By Paul Goodman
Politicians are increasingly tending to lend articles their name which have clearly been assembled by computers – into which every conceivable cliche, safely tested and approved on a focus group in a marginal seat, has been first inputted and then duly outputted, in no particular order.
It's therefore unfair of me to single out Ed Miliband's article in today's Daily Telegraph but, hey, life's unfair, and doing so will at least enable me to try to fight off sleep. For the Labour leader's piece has truly stupendous narcolepsy-inducing powers, and could usefully be bottled and sold to those who have trouble resting at night.
It's called: "Labour must be a force for optimism" (I'm waiting for a politician to startle us by revealing that he believes not in change, optimism and hope, but in intertia, pessimism and despair.) Every leaden phrase is there – "affluent few", "deep sense of anxiety" "squeezed middle", and "the basic social deal", whatever that is. As a prose stylist, Ed Miliband makes Rip Van Winkle look like Liberace.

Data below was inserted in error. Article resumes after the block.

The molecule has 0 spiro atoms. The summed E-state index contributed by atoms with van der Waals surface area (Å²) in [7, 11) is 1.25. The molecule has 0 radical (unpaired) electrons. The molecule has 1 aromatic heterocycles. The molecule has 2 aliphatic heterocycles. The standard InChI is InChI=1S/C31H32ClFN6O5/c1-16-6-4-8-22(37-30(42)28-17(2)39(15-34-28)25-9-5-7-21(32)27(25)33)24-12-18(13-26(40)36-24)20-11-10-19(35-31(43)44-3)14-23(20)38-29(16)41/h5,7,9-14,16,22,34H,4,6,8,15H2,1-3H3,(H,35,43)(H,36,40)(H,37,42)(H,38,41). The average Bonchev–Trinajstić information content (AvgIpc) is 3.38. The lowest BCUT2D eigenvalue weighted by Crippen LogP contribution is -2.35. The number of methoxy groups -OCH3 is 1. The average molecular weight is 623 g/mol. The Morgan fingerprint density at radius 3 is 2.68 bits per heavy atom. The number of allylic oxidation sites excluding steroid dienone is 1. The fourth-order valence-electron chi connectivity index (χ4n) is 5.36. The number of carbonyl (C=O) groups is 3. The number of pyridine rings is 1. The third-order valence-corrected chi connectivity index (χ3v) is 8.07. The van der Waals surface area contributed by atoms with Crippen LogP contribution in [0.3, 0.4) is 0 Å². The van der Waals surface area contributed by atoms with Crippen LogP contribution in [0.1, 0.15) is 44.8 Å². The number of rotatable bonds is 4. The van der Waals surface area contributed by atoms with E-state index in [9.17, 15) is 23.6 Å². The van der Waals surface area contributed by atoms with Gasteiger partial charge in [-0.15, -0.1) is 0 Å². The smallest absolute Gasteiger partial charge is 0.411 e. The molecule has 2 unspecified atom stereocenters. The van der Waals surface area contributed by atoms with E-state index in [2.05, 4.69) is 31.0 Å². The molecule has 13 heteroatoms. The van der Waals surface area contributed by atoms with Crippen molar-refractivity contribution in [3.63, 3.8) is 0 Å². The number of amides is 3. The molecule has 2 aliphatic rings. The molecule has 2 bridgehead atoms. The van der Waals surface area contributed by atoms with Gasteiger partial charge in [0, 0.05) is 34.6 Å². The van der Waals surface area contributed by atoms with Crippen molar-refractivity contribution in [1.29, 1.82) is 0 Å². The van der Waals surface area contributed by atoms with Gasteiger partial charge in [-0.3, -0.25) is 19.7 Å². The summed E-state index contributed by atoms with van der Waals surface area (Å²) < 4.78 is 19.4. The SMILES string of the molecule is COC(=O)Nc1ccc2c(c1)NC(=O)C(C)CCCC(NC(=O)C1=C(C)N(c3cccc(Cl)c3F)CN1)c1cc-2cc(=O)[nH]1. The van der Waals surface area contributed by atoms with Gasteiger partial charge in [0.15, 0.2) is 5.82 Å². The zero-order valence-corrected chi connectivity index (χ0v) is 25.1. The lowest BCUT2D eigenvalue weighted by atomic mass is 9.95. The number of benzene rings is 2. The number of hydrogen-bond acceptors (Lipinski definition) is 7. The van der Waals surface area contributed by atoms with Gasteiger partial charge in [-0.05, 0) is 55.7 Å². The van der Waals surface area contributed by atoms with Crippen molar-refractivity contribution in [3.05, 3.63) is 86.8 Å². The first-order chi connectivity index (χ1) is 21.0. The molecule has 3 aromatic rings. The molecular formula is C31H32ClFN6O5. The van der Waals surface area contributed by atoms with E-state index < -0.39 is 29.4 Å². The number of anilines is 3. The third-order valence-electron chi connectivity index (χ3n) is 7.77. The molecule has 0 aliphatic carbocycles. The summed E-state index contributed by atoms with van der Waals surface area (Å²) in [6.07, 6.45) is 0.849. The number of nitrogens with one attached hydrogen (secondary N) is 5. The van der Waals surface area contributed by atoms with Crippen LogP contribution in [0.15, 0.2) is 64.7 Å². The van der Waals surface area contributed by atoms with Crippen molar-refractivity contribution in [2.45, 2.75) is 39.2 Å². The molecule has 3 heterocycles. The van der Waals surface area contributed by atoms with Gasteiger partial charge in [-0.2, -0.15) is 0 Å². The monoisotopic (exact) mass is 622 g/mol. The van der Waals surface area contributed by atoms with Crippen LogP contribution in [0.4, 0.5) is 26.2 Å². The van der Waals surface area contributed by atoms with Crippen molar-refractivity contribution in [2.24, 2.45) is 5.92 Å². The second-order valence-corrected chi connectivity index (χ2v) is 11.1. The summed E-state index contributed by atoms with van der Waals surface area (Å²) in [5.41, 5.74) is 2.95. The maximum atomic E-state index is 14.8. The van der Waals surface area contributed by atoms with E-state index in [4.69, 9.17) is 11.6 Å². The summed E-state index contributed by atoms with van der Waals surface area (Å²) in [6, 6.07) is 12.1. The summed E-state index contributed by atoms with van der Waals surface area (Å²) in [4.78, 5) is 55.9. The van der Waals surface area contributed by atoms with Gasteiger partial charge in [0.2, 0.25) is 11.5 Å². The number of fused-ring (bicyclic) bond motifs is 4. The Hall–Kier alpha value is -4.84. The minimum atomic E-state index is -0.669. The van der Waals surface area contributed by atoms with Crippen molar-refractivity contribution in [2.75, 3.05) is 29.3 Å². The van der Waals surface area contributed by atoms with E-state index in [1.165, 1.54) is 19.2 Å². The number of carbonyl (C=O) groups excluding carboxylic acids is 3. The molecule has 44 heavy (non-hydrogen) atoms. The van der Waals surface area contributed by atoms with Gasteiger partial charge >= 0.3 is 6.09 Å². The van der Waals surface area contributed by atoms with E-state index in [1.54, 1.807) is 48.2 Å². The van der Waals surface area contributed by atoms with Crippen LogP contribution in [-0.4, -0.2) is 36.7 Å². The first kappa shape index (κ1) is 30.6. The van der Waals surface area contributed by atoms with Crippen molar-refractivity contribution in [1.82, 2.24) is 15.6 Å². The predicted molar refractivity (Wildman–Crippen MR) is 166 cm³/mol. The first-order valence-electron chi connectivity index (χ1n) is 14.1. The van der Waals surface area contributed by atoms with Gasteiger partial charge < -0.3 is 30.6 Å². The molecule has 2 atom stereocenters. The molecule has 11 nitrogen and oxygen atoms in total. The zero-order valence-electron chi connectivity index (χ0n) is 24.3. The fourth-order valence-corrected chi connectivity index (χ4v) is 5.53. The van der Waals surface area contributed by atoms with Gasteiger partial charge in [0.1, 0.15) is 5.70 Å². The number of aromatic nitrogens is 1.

At the risk of falling into a coma, the link above will take you to the whole thing. The Daily Mail, never one to give a rival paper the benefit of the doubt, declares sniffily that Miliband is trying to "woo [the] Middle Class vote".